Originally published on metropolis.co.jp on February 2008

Photos Courtesy of Soho’s

Photos Courtesy of Soho’s

A few years ago, everyone seemed to be talking about the new restaurants in the Marunouchi Building. There were long lines outside each of the 30-plus eateries even on weekday evenings, and reservations were essential on the weekend. That popularity has not waned. Even with the recently opened Shin-Marunouchi Building next door, people are still coming from all around Tokyo to vie for a dinner seat at the “old” Maru Biru. And for good cause: reasonable prices, fine food, and breathtaking cityscape views all add up to a perfect evening.

We arrived at 8pm on a Friday to find Cita Cita seemingly full of diners in office attire—and were relieved to learn that there was exactly one free table. This being only the fifth floor, we weren’t expecting much in the way of a view, but as we were shown to a window-side table near the back of the spacious interior, we were pleasantly surprised to find that the red brick Tokyo Station building was directly below us.

Cita Cita’s rather extensive cocktail list was placed at our table by the attentive staff. I was happy to see a number of bottled Asian beers on offer, and had a hard time choosing between the Bintang from Indonesia and the 333 from Vietnam (both ¥900); I went with the former. My companion started with a Kir Imperial (¥1,200), a slightly tart cocktail made with black raspberry juice. We enjoyed our drinks with the shrimp, avocado and tomato salad (¥1,240), which was lightly topped with a tangy sesame dressing.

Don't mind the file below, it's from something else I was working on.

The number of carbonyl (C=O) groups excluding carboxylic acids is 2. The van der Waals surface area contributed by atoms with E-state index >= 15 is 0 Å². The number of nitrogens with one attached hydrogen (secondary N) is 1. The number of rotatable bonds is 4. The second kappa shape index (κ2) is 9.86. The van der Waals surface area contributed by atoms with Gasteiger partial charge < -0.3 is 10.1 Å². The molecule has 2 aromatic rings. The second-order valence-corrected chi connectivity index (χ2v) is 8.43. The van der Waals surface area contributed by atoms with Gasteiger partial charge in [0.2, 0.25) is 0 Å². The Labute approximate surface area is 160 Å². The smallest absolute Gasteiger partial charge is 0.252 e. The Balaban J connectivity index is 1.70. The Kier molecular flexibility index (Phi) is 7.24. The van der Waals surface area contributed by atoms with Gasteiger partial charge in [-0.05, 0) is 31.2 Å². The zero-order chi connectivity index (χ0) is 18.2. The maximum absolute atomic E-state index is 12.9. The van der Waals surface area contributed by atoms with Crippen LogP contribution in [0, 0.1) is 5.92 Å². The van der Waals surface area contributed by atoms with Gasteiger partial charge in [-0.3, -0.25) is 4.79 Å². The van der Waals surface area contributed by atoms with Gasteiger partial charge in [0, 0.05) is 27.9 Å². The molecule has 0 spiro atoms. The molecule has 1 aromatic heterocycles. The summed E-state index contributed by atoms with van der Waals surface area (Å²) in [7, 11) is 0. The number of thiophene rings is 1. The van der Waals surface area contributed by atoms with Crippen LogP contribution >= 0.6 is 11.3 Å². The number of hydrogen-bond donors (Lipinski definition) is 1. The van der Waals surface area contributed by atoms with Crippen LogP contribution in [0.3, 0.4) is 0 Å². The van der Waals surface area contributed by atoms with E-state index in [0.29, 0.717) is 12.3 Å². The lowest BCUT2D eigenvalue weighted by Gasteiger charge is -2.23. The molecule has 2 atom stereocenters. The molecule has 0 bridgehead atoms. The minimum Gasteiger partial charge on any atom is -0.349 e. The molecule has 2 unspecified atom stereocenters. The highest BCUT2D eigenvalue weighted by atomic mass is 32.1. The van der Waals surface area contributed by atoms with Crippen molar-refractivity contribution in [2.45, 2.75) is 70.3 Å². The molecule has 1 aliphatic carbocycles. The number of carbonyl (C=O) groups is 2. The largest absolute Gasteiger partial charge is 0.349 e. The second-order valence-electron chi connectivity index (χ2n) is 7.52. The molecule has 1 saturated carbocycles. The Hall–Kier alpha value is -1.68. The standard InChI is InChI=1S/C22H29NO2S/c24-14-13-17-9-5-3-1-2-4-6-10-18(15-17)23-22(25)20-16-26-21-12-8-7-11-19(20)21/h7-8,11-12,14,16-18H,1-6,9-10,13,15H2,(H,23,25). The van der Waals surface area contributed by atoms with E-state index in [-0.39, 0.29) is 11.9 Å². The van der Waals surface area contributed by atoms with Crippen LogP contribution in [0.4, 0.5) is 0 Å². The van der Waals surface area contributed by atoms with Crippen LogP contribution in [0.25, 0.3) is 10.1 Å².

We moved on to an order of Shanghai-style stir-fried vegetables (¥1,100), fresh seasonal leafy greens lightly sautéed in sesame oil and garlic. We enjoyed this delightfully piquant dish while perusing the menu. With dim sum, noodle and rice dishes and pho soups available, it was difficult to choose what to get next, so we decided to try a little bit of everything.

Photos Courtesy of Soho’s

Photos Courtesy of Soho’s

We returned to the drink menu and ordered a 333 (pronounced ba ba ba) and a Ber Sama Sama (¥950), which is a cocktail made of passion fruit and iced English black tea. Ready to dive into the rest of the food menu, we ordered Taiwanese-style stir-fried flat noodles (¥1,280), which reminded us of Japanese yakisoba or pad thai, with generous portions of crisp vegetables, shrimp and squid. From the dim sum menu we chose the yuba, vegetable and shiitake steamed rolls (¥1,180), which arrived at the table still in the steamer, warm and succulent.

Wanting to enjoy the nice night view from our table a bit longer, we lingered over a dessert of anin-dofu and mango custard (each ¥480), along with Vietnamese black tea (¥820). We left feeling very satisfied with our meal and understanding why this Maru Biru restaurant continues to be so popular.